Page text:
Broadcasters, advertising agencies and companies are fighting over the issue of who is going to take the brunt of the 5 per cent service tax levied by Finance Ministry. But everybody agrees that the tax will worsen prospects for growth in a flagging economy.
According to Amit Khanna, chairman Reliance Entertainment, “The tax is unfair and unjustified. The same product is taxed at multiple points, leading to a cumulative tax burden of 20 per cent to 25 per cent on the consumer. Unless the service tax on advertising spending is made VAT-able, this levy will be a drag on an already-burdened industry.”
The advertising agencies in turn, will pass on the tax to clients if broadcasters refuse to pay up.
But in a slowing economy with sharply shrinking ad spends, it will be very difficult for advertising agencies to squeeze their clients by asking them to pay the new tax? In a recessionary period, a tax on advertising will dampen growth prospects in the consumer goods sector,” says Mr Bharat Patel, chairman, P&G.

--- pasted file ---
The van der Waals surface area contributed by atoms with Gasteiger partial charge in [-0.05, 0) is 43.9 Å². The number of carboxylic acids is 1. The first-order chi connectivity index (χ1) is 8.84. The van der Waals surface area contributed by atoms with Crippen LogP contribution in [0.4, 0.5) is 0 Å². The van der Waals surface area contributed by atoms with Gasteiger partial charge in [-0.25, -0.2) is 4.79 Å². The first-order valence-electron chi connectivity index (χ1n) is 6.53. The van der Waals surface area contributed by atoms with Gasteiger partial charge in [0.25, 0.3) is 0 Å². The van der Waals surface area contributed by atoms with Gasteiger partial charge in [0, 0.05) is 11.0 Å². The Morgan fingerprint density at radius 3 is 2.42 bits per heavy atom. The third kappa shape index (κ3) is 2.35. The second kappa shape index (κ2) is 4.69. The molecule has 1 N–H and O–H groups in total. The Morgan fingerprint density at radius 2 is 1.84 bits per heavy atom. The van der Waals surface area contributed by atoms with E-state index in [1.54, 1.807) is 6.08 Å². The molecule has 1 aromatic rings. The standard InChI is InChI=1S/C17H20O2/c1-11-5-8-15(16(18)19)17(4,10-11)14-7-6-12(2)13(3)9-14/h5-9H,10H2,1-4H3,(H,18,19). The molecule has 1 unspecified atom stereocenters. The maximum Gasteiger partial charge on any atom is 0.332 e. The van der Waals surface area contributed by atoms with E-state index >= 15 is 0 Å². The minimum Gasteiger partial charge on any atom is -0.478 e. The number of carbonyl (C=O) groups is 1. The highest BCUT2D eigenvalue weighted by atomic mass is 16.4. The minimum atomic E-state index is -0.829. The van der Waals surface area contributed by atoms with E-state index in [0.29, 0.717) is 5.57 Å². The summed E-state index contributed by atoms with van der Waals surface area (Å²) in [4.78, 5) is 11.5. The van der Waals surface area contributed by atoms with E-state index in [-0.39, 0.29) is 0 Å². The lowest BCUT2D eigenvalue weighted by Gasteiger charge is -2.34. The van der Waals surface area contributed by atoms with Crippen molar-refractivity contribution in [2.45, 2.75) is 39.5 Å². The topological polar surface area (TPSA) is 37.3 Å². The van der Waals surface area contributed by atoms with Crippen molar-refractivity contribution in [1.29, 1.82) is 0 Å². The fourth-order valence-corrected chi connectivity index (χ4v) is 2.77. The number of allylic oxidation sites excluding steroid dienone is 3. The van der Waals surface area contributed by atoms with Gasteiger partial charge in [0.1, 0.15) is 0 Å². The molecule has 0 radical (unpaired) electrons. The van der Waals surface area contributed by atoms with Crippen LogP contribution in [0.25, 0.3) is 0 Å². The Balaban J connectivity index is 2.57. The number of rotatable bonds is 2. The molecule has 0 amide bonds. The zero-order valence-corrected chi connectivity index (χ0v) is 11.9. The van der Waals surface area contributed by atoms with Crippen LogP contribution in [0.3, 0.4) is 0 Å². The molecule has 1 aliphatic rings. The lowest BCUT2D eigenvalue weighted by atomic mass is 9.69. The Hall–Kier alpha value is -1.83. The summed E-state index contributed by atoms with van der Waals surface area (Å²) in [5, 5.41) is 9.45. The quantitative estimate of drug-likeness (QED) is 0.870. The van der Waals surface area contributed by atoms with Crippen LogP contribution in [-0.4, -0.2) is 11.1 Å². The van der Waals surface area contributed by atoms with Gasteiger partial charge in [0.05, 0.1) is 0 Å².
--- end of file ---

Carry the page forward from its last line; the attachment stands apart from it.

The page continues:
India, where annual broadcast advertising spending is worth about Rs 3,500 crore, has one of the lowest ad spend-to-income ratios anywhere in the world. Nations like China, which spent 11 per cent less than India on advertising in 1993, have jumped ahead of India’s ad spends by 21 per cent today.
“By and large, corporates have a fixed annual advertising budget. A tax on that will lead to a contraction of the market,” says a Ficci official. In the face of a recession, a new tax on advertising looks very ill-timed, indeed.